Mace forecasts regional tender cost increase due to ongoing influences

In its Middle East & North Africa Market View report for H1, 2022, Mace has cautioned that in two of its key markets (UAE and Saudi Arabia), it expects tender prices for 2022 to increase by 1.5 to 2% and 7-to-7.5%, respectively. The potential increases were attributed to the ongoing Ukraine crisis and supply chain issues caused by the COVID-19 pandemic.

The report stated that inflation in the UAE is weaker than in the vast majority of countries in the Middle East, even with low unemployment rates and mainly due to less dramatic material price rises. Still, the construction sector suffered more than the wider economy during the pandemic, and it will take another year for output to get back to its 2019 level, it pointed out.

Although at a relatively low level, the increased tender price inflation this year is an indication that supply chain issues are only slowly easing and that the conflict between Russia and Ukraine is increasing the cost of energy and transport, the firm said.

In October 2021, the firm appointed new regional leads for its facilities management business.

For the KSA market, Mace’s report highlighted that tender price figures are more in line with global trends. Propelled by market demand and material inflation, tender costs for 2022 will increase notably, similar to other markets around the world.

With numerous giga-projects in the pipeline, it is not surprising that forecasts for construction cashflow are at record levels. However, Mace’s report cautions that if the global economy cannot sustain oil prices over US $100 a barrel, then forecasts for construction growth in Saudi Arabia may need adjusting down.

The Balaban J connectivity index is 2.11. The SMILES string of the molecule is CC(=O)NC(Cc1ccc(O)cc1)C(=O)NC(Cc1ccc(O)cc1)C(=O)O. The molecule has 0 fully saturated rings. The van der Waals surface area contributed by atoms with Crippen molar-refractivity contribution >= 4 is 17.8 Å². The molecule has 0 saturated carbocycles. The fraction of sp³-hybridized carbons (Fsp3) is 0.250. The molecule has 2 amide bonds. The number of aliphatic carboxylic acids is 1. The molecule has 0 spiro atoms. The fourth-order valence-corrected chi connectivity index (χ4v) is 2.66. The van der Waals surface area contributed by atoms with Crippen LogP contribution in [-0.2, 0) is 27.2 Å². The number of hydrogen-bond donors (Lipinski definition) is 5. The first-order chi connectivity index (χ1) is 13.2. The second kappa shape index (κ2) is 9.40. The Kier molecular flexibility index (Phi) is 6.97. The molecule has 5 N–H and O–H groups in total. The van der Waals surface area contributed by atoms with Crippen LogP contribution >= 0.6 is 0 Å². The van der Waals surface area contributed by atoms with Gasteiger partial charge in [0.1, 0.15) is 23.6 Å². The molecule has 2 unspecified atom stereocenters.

“It has been fantastic to see significant new opportunities come to market following the relative quietness caused by the pandemic, particularly in countries like the UAE. This increase in construction activity is aligned to a surging oil price, which bodes well for capital works investment in upcoming years. Set against this backdrop, however, there are also headwinds and increased risks to consider around supply issues and the effects of the conflict between Russia and the Ukraine, which have driven global commodity prices sky high. The view we have on the ground in regions like UAE, KSA, Oman and Egypt show that tender costs are rising across the board,” said Steve Gee, Head of Cost Consultancy, Mace, Middle East & North Africa.

Overall, the biggest risk to strong growth in the coming years is if oil prices were to fall back to pre-2022 levels. On the backdrop of the Ukraine crisis, this scenario seems doubtful, but with parts of the global economy looking likely to go through a period of stagflation, and the potential for recessions to follow, demand for oil may weaken and in turn prices could drop, the firm explained.

In October 2021, Mace announced the completion of works on Ain Dubai and, in April 2022, Provis expanded its OA portfolio through the acquisition of Mace Macro’s OA unit.

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